Writer’s Checklist


When writing a technical report ask yourself following questions:

  • What is reader’s name and job title?
  • What are reader’s chief responsibilities on the job?
  • What is reader’s educational background?
  • What is your reader’s professional background (previous positions or work experience)?
  • What is reader’s attitude toward the subject of the document?
  • What will the reader do with the document: file it, skim it, read only a portion of it, study it carefully, modify it and submit it to another reader, attempt to implement recommendations?
  • What are the reader’s likes and dislikes that might affect his/her reaction to the document?
  • How will your reader’s physical environment affect how you write and package the document?
  • What is your purpose in writing?
  • What is the document intended to accomplish?
  • Is your purpose consistent with your audience’s needs?
  • How does your understanding of your audience and of your purpose determine your strategy: the scope, structure, organization, tone, and vocabulary of the document?
  • Are there any organizational constraints that you have to accommodate?
  • Are there any informational constraints that you have to accommodate?
  • Are there any time constraints?
  • Have you checked with your primary reader to see if he or she approves of your strategy for the document?

My Consultancy–Asif J. Mir – Management Consultant–transforms organizations where people have the freedom to be creative, a place that brings out the best in everybody–an open, fair place where people have a sense that what they do matters. For details please visit www.asifjmir.com, and my Lectures.

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Audience-Centered Approach to Communication


Beside other things, effective organizational communication is audience-centered approach. Keep your audience in mind at all time during the process of communication. Empathizing with, being sensitive to, and generally considering your audience’s feelings is the best approach for effective communication. The audience-centered approach is more than an approach to business communication; it’s actually the modern approach to business in general, behind such concepts as total quality management and total customer satisfaction.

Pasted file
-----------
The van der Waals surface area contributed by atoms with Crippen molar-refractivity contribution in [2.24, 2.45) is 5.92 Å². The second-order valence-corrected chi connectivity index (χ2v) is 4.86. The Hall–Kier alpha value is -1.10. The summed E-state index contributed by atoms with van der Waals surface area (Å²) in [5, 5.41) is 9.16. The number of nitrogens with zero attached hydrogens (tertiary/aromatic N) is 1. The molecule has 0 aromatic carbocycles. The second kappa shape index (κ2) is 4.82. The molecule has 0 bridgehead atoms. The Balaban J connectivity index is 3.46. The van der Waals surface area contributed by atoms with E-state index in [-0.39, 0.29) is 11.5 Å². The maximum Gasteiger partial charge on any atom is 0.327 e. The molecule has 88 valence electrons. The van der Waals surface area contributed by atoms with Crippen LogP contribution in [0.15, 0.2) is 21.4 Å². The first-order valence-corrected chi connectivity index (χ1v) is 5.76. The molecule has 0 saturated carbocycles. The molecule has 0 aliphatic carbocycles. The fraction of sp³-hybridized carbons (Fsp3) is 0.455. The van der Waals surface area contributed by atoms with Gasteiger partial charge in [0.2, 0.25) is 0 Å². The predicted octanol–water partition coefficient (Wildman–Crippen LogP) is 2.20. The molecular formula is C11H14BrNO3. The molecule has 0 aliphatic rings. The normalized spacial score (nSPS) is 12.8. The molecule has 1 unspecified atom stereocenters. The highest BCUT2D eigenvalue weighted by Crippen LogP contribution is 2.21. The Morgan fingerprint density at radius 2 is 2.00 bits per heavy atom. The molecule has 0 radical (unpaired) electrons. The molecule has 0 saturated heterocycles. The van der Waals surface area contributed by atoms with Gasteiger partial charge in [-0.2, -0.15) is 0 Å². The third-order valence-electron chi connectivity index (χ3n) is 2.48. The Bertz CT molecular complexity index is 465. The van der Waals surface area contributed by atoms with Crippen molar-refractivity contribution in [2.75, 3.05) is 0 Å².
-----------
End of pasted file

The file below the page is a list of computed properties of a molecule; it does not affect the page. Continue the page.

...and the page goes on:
Because you care about your audience, you take every step possible to get your message across in a way that is meaningful to your audience. You might actually create lively individual portraits of readers and listeners to predict how they will react. You might simply try to put yourself in your audience’s position. You might try adhering strictly to guidelines about courtesy, or you might be able to gather information about the needs and wants of your audience. Whatever your tactic, the point is to write and speak from your audience’s point of view.

 My Consultancy–Asif J. Mir – Management Consultant–transforms organizations where people have the freedom to be creative, a place that brings out the best in everybody–an open, fair place where people have a sense that what they do matters. For details please visit www.asifjmir.com, and my Lectures.